[3 ]Institute of Medical Virology, Justus-Liebig University Giessen, National Reference Center for Hepatitis B and D Viruses, German Center for Infection Research (DZIF), Biomedical Research Center, Giessen, Germany
                Yonsei University College of Medicine, Republic of Korea
                Author notes

                Competing Interests: The authors have declared that no competing interests exist.

                Conceived and designed the experiments: ZA MA. Performed the experiments: ZA NS. Analyzed the data: ZA MA. Contributed reagents/materials/analysis tools: MA DG SB. Wrote the paper: MA.

                Copyright @ 2014

                This is an open-access article distributed under the terms of the Creative Commons Attribution License, which permits unrestricted use, distribution, and reproduction in any medium, provided the original author and source are credited.

                : 17 January 2014
                : 31 October 2014
                Page count
                Pages: 16
                This research was supported by German Research Foundation (DFG) grant No. GL595/2-1.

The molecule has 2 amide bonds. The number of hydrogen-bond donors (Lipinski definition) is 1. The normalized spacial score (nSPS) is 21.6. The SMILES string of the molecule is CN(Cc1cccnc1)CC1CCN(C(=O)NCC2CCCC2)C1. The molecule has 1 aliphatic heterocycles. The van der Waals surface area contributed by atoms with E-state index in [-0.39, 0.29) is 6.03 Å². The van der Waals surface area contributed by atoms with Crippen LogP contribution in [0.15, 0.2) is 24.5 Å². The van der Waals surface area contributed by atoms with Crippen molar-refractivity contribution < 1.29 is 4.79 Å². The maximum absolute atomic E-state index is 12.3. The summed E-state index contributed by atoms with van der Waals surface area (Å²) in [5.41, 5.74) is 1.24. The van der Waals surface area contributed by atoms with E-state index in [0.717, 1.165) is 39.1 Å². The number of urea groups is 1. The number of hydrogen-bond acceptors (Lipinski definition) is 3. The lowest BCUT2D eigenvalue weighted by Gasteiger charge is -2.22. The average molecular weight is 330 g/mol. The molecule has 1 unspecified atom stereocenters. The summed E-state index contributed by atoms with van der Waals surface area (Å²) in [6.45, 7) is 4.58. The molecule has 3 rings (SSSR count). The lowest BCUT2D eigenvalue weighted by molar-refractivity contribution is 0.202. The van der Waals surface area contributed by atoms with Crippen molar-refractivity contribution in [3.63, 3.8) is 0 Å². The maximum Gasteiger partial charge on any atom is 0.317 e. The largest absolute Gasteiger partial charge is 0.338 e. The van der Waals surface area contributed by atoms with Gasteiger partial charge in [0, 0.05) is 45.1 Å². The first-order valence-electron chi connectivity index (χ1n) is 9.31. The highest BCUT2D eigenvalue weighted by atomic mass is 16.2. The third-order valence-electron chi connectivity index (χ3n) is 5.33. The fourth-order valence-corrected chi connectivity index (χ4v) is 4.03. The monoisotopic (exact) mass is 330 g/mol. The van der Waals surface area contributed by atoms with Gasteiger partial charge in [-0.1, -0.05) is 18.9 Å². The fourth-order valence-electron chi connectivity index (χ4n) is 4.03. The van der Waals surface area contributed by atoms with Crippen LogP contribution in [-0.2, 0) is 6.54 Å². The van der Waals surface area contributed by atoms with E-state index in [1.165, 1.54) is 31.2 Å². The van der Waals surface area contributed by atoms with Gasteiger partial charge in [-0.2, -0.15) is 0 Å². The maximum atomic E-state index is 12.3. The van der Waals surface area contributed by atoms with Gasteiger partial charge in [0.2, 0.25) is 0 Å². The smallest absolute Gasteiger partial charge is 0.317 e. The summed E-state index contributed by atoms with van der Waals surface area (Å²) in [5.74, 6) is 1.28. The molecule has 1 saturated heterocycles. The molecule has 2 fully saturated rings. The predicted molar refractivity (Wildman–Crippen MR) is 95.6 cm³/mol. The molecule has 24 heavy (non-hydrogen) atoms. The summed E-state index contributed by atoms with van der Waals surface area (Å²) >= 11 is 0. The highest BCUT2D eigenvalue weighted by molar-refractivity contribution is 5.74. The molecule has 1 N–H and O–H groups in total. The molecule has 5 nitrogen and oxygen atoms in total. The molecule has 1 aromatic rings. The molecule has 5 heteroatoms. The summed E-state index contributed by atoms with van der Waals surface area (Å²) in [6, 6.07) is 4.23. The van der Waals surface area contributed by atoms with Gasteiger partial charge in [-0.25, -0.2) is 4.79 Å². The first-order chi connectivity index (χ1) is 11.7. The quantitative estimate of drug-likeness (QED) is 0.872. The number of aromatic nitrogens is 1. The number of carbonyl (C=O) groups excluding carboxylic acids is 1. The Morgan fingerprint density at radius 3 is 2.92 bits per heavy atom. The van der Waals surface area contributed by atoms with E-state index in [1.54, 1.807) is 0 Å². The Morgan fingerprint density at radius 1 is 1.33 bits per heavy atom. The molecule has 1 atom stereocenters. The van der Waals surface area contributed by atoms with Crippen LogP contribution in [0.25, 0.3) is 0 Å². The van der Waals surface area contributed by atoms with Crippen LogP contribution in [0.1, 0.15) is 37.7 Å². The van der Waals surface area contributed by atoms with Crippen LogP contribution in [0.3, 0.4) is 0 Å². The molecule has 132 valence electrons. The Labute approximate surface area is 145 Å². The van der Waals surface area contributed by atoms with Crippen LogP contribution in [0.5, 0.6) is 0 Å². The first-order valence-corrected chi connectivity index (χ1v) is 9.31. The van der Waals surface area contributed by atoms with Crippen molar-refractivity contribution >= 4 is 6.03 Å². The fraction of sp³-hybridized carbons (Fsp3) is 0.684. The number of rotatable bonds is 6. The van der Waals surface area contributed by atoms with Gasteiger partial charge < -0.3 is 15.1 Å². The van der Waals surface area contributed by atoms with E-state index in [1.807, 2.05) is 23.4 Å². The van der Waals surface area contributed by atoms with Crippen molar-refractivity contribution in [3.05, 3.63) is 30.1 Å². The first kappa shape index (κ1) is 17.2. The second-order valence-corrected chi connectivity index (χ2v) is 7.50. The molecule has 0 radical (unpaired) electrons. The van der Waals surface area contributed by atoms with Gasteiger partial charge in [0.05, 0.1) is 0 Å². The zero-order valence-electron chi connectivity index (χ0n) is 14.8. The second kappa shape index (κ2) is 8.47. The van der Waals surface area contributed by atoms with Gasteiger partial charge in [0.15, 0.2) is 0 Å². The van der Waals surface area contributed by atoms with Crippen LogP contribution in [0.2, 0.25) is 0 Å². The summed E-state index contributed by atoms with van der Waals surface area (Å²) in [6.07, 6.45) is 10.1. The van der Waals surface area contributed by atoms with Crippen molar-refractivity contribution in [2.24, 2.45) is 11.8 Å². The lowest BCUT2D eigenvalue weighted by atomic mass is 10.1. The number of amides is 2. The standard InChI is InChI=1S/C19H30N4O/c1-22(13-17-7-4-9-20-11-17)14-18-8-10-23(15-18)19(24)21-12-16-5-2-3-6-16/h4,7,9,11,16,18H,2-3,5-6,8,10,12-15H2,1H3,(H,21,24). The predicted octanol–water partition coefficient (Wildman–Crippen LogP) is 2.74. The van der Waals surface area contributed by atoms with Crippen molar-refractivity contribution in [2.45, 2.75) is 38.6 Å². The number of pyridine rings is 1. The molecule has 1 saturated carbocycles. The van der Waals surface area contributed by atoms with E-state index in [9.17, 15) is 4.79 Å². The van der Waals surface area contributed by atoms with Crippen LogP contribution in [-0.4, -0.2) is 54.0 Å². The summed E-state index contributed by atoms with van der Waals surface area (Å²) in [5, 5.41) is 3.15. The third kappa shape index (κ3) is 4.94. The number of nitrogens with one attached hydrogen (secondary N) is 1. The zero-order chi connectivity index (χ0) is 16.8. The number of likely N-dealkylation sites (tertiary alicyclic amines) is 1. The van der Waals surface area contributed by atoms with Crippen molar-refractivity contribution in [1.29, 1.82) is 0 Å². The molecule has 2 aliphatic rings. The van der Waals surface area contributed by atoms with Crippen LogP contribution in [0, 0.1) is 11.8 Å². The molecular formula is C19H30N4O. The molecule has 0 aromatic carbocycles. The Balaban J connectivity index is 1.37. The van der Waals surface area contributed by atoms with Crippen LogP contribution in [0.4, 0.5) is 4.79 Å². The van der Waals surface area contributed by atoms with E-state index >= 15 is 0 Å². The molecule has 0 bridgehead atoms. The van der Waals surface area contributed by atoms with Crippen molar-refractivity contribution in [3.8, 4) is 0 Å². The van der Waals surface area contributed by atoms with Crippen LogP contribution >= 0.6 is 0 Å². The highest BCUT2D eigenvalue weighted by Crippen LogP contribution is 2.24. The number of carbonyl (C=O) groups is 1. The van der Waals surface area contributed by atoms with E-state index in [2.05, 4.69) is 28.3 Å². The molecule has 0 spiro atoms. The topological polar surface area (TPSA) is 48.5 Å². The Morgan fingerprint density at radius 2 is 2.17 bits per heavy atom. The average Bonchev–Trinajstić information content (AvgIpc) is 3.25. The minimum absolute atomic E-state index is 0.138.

Research Article
                Biology and Life Sciences
                Applied Microbiology
                Computational Biology
                Medical Microbiology
                Microbial Pathogens
                Viral Transmission and Infection
                Viral Vaccines
                Microbial Mutation
                Plant Science
                Plant Pathology
                Infectious Disease Epidemiology
                Medicine and Health Sciences
                Clinical Epidemiology
                Gastroenterology and Hepatology
                Liver Diseases
                Infectious Hepatitis
                Health Care
                Primary Care
                Infectious Diseases
                Viral Diseases
                Public and Occupational Health
                Women's Health